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Posts Tagged ‘saving tips’

Times are difficult for many but they don’t have to be. Parents are the most important teachers their kids will ever have. If you want your kids to grow up to be financially independent, then be a good role model for them.

  • Tell your kids school is important. Although a college degree is no guarantee of financial success, those with a college degree tend to make more money than those without. Graduate and professional degree earners tend to make more than those with a baccalaureate. https://moneyprovidesfreedom.wordpress.com/2010/06/18/the-value-of-an-education/
  • Don’t display wealth. If you look rich (drive an expensive car, own a huge house, wear expensive clothes/jewelry), most likely you are not wealthy. You are probably living in debt. Be a good role model to your children and let them know that having money in the bank is more important than trying to impress their friends. To achieve financial stability, you must save more than you spend – it’s as simple as that.
  • Compounding for decades. When your children are young, open a 529 College Saving Plan for them and set up automatic monthly deposits. I opened 529 College Saving accounts for my kids when they were born. Currently there is about $40,000 in my nine-year olds account and about $34,000 in my seven-year olds account. It’s easy if you start when they are young and make it automatic.
  • Teach your kids how to live on a budget, balance a checkbook and to save. When my kids receive money for their birthday or for Christmas, some of the money can be spent but some must be saved for a “rainy day.” Discuss money and bills with your kids in an age appropriate way.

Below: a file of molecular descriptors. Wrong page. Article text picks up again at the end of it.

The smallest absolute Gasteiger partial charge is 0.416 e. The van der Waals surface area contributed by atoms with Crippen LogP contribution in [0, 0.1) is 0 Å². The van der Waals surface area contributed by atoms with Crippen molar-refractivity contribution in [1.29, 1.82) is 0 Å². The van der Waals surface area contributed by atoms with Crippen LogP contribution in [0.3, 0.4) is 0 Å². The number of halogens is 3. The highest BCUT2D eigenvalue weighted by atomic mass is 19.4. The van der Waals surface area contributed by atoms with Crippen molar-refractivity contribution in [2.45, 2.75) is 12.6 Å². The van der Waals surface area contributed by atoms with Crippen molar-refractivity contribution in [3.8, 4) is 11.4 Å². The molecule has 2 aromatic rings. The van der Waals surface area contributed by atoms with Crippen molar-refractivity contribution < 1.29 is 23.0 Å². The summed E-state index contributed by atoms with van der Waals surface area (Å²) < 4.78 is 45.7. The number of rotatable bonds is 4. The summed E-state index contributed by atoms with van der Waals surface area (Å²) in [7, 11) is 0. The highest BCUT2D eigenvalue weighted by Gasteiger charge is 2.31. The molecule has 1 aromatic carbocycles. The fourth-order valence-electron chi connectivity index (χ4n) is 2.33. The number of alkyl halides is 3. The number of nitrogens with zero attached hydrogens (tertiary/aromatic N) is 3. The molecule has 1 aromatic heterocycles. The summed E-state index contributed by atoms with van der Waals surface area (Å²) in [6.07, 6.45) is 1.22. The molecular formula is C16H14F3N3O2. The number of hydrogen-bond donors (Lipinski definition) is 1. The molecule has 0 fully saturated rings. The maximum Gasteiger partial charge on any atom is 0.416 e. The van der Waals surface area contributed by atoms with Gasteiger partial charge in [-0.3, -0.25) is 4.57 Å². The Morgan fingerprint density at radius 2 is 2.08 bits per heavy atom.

• Teaching personal responsibility. Hard work over time is the only way to succeed for most people. Teach that success and wealth are not entitlements. No one is entitled to a “free lunch.” I don’t believe in allowances. Kids shouldn’t get paid for doing nothing. It’s not that way in the real world. If you want your kids to have spending money, tie the money to the amount of age appropriate chores that they do.
  • Don’t bail out your kids too easily. Let them experience the consequences of their actions while they are still living under your roof.

Many parents need to do a better job teaching their children about money. Kids want to learn about money and it is up to parents to successfully nurture their thirst for knowledge. By doing so, you help make sure your kids will have a financially bright future.

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One of the “secrets” of wealth is long-term investments that pay compound interest. When given a choice between a good investment with compound interest and a great investment with simple interest, pick the good investment every time. Over time, the investment that compounds will outperform.

Throughout stock market history, the average yearly returns for periods of 25 years or longer has been around 9-10%. For example, the yearly returns from 1900-2009 was 9.4%. For the last 25 years, the annual return was 11.9%.

So the secret of wealth is to invest when you are very young so you have time on your side. When your child is 16 and starts his first job, match his income and place that amount in an IRA account. Do this every year for five years and your child will be a millionaire by the time he or she retires.

Let’s illustrate with an example. When your child is 16 years old and starts his or her first part-time job, you place $2,000 into an IRA account for your child every year until he or she reaches age 20 for a total investment of $10,000. Even with no further investments, your child would have about $1.1 million by the time he or she retires at age 67 (assumes 10% interest). That $10,000 investment allowed your child to retire a millionaire.

Opening an IRA for your children when they are young is probably one of the easiest and surest ways to make sure your kids will have a great financial future.